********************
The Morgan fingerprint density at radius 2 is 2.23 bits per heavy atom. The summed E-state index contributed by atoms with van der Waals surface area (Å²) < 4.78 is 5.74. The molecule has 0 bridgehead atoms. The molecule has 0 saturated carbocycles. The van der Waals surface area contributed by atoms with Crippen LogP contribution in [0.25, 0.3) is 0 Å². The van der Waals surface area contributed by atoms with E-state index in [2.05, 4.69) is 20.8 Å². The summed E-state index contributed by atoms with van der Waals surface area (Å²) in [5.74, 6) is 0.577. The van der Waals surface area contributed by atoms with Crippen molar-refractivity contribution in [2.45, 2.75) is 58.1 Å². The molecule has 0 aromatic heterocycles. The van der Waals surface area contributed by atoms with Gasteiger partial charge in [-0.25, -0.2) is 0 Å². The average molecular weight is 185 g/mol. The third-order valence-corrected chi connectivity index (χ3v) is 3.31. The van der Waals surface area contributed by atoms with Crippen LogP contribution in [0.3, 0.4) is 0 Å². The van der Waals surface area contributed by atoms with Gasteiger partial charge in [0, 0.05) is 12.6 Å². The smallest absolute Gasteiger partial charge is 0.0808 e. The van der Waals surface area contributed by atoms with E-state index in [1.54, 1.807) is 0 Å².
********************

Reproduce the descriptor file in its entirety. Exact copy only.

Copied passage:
The Morgan fingerprint density at radius 2 is 2.23 bits per heavy atom. The summed E-state index contributed by atoms with van der Waals surface area (Å²) < 4.78 is 5.74. The molecule has 0 bridgehead atoms. The molecule has 0 saturated carbocycles. The van der Waals surface area contributed by atoms with Crippen LogP contribution in [0.25, 0.3) is 0 Å². The van der Waals surface area contributed by atoms with E-state index in [2.05, 4.69) is 20.8 Å². The summed E-state index contributed by atoms with van der Waals surface area (Å²) in [5.74, 6) is 0.577. The van der Waals surface area contributed by atoms with Crippen molar-refractivity contribution in [2.45, 2.75) is 58.1 Å². The molecule has 0 aromatic heterocycles. The van der Waals surface area contributed by atoms with Gasteiger partial charge in [-0.25, -0.2) is 0 Å². The average molecular weight is 185 g/mol. The third-order valence-corrected chi connectivity index (χ3v) is 3.31. The van der Waals surface area contributed by atoms with Crippen LogP contribution in [0.3, 0.4) is 0 Å². The van der Waals surface area contributed by atoms with Gasteiger partial charge in [0, 0.05) is 12.6 Å². The smallest absolute Gasteiger partial charge is 0.0808 e. The van der Waals surface area contributed by atoms with E-state index in [1.54, 1.807) is 0 Å².